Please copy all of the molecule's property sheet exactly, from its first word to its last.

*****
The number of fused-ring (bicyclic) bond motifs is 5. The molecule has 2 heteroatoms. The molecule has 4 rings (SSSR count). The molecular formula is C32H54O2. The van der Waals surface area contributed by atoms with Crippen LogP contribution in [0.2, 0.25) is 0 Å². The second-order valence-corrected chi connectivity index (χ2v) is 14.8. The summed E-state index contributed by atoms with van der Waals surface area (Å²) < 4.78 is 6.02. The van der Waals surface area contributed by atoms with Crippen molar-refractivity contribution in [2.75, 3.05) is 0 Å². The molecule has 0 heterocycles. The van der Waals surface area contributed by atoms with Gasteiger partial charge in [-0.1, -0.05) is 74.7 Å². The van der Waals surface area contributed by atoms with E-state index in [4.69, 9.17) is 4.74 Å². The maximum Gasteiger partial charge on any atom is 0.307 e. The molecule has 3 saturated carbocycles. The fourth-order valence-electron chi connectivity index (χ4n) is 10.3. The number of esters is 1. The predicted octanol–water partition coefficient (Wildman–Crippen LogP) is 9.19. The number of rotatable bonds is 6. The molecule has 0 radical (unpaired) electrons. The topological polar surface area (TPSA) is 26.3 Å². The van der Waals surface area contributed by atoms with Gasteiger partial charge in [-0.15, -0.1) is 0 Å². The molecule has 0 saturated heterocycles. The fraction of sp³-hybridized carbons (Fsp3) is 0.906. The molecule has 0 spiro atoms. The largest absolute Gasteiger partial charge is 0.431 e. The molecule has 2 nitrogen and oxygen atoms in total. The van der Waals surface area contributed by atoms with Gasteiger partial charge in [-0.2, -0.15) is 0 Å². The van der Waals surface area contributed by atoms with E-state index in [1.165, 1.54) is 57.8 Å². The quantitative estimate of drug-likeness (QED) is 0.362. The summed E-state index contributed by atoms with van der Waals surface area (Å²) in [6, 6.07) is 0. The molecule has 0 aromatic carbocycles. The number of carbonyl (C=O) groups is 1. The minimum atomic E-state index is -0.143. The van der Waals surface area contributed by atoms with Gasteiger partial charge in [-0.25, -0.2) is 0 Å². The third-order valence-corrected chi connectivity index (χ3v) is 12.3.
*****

The number of fused-ring (bicyclic) bond motifs is 5. The molecule has 2 heteroatoms. The molecule has 4 rings (SSSR count). The molecular formula is C32H54O2. The van der Waals surface area contributed by atoms with Crippen LogP contribution in [0.2, 0.25) is 0 Å². The second-order valence-corrected chi connectivity index (χ2v) is 14.8. The summed E-state index contributed by atoms with van der Waals surface area (Å²) < 4.78 is 6.02. The van der Waals surface area contributed by atoms with Crippen molar-refractivity contribution in [2.75, 3.05) is 0 Å². The molecule has 0 heterocycles. The van der Waals surface area contributed by atoms with Gasteiger partial charge in [-0.1, -0.05) is 74.7 Å². The van der Waals surface area contributed by atoms with E-state index in [4.69, 9.17) is 4.74 Å². The maximum Gasteiger partial charge on any atom is 0.307 e. The molecule has 3 saturated carbocycles. The fourth-order valence-electron chi connectivity index (χ4n) is 10.3. The number of esters is 1. The predicted octanol–water partition coefficient (Wildman–Crippen LogP) is 9.19. The number of rotatable bonds is 6. The molecule has 0 radical (unpaired) electrons. The topological polar surface area (TPSA) is 26.3 Å². The van der Waals surface area contributed by atoms with Gasteiger partial charge in [-0.15, -0.1) is 0 Å². The molecule has 0 saturated heterocycles. The fraction of sp³-hybridized carbons (Fsp3) is 0.906. The molecule has 0 spiro atoms. The largest absolute Gasteiger partial charge is 0.431 e. The molecule has 2 nitrogen and oxygen atoms in total. The van der Waals surface area contributed by atoms with Gasteiger partial charge in [-0.2, -0.15) is 0 Å². The van der Waals surface area contributed by atoms with E-state index in [1.165, 1.54) is 57.8 Å². The quantitative estimate of drug-likeness (QED) is 0.362. The summed E-state index contributed by atoms with van der Waals surface area (Å²) in [6, 6.07) is 0. The molecule has 0 aromatic carbocycles. The number of carbonyl (C=O) groups is 1. The minimum atomic E-state index is -0.143. The van der Waals surface area contributed by atoms with Gasteiger partial charge in [-0.25, -0.2) is 0 Å². The third-order valence-corrected chi connectivity index (χ3v) is 12.3.